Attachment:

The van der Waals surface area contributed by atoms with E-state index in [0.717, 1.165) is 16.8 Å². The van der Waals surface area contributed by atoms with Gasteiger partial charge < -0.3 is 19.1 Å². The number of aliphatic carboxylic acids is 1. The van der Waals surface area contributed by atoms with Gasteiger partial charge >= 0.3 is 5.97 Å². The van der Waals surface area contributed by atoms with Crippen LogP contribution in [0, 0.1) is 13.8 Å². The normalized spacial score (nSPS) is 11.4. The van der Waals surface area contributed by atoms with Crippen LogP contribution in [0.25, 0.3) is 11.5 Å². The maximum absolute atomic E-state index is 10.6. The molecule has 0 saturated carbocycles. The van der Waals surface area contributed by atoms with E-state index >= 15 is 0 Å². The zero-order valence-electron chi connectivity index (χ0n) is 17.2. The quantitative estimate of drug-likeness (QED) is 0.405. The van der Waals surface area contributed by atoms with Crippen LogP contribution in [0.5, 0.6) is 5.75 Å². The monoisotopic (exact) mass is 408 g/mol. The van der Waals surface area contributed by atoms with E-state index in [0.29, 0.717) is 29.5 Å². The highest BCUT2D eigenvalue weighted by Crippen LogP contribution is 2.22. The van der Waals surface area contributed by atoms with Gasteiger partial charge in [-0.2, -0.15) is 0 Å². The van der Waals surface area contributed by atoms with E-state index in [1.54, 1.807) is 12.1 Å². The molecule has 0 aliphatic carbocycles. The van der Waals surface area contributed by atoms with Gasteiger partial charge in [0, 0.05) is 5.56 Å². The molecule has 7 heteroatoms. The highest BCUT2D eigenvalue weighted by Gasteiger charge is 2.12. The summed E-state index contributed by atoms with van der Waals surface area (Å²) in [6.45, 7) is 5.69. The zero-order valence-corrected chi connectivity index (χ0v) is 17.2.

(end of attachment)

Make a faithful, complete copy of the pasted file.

The van der Waals surface area contributed by atoms with E-state index in [0.717, 1.165) is 16.8 Å². The van der Waals surface area contributed by atoms with Gasteiger partial charge < -0.3 is 19.1 Å². The number of aliphatic carboxylic acids is 1. The van der Waals surface area contributed by atoms with Gasteiger partial charge >= 0.3 is 5.97 Å². The van der Waals surface area contributed by atoms with Crippen LogP contribution in [0, 0.1) is 13.8 Å². The normalized spacial score (nSPS) is 11.4. The van der Waals surface area contributed by atoms with Crippen LogP contribution in [0.25, 0.3) is 11.5 Å². The maximum absolute atomic E-state index is 10.6. The molecule has 0 saturated carbocycles. The van der Waals surface area contributed by atoms with E-state index >= 15 is 0 Å². The zero-order valence-electron chi connectivity index (χ0n) is 17.2. The quantitative estimate of drug-likeness (QED) is 0.405. The van der Waals surface area contributed by atoms with Crippen LogP contribution in [0.5, 0.6) is 5.75 Å². The monoisotopic (exact) mass is 408 g/mol. The van der Waals surface area contributed by atoms with E-state index in [0.29, 0.717) is 29.5 Å². The highest BCUT2D eigenvalue weighted by Crippen LogP contribution is 2.22. The van der Waals surface area contributed by atoms with Gasteiger partial charge in [-0.2, -0.15) is 0 Å². The van der Waals surface area contributed by atoms with E-state index in [1.54, 1.807) is 12.1 Å². The molecule has 0 aliphatic carbocycles. The van der Waals surface area contributed by atoms with Gasteiger partial charge in [0, 0.05) is 5.56 Å². The molecule has 7 heteroatoms. The highest BCUT2D eigenvalue weighted by Gasteiger charge is 2.12. The summed E-state index contributed by atoms with van der Waals surface area (Å²) in [6.45, 7) is 5.69. The zero-order valence-corrected chi connectivity index (χ0v) is 17.2.